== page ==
“Pay and benefits typically aren’t as good compared to a large corporation,” says Boardman. There are typically also fewer benefit options than at other organizations. “Benefits are significantly less valuable overall,” Vance agrees.
A lean budget can mean restrictions on other types of spending as well. “Typically, funding is more limited for things like company events (and even employee salaries)”, says Inman. Some of the fun company-building activities or client events are limited until there’s more money coming through the door.
One of the top-cited cons of working for a tech startup was the risk associated with it. The risk with the company moving from startup to scaleup, the risk with your career trajectory, and more.
“Startups have a limited timeline. If they fail, you question the sacrifices you made and you have to be comfortable that, in failing, you grew professionally more than you ever would have at a large company,” says Karr. “If they succeed, many employees are left behind because the same people who built the company aren’t often the people who are needed to manage its growth moving forward. More often than not, you’ll also have some hard feelings as you watch upper management that arrived after you get compensated far more than you ever had.”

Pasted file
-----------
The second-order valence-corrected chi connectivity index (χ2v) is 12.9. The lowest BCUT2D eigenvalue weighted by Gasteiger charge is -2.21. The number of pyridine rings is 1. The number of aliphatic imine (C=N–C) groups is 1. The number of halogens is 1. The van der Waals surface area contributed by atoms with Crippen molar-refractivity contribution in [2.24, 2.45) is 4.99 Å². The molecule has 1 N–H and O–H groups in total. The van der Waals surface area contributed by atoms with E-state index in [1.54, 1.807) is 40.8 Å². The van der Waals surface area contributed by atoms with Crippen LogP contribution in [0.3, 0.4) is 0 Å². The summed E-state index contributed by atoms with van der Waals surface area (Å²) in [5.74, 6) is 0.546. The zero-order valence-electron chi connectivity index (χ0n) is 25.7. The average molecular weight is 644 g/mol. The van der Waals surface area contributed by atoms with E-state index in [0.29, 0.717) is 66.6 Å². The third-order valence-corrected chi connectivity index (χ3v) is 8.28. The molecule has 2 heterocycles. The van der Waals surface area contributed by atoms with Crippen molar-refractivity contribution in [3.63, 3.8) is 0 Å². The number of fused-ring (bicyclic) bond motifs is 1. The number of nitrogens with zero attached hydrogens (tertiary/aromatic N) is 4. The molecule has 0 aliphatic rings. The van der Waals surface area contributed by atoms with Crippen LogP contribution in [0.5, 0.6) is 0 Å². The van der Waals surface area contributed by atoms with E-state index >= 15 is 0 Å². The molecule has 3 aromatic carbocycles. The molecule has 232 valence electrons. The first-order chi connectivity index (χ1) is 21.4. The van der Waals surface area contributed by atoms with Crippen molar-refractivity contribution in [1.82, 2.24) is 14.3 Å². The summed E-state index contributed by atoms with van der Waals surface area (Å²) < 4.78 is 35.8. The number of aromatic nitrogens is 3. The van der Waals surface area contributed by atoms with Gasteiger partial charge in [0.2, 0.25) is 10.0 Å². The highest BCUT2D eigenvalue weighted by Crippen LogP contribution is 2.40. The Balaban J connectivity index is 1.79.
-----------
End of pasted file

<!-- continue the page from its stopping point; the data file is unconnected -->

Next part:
Many startups offer equity as a benefit to employees to help incentivize them to work for the company and reward them for their work. However, what equity is actually worth in the startup stage can be questionable. “Equity for many employees is no more valuable than a stock grant at a large company,” says Vance. “It sounds very exciting. However, in some cases, it doesn’t end up covering what one has to give up in salary, benefits, or on-target earning (OTE) to have equity. Yes, there are some phenomenal success stories but if we scratch beneath the surface, there are many stories where the outcome isn’t meaningful enough to justify it.”
Vance further adds, “Employees should fairly evaluate it and understand that if they aren’t in the boardroom then they can’t control preference, executive bonuses, and the other elements that waterfall ahead of common shares.”
Other Considerations of Working for a Startup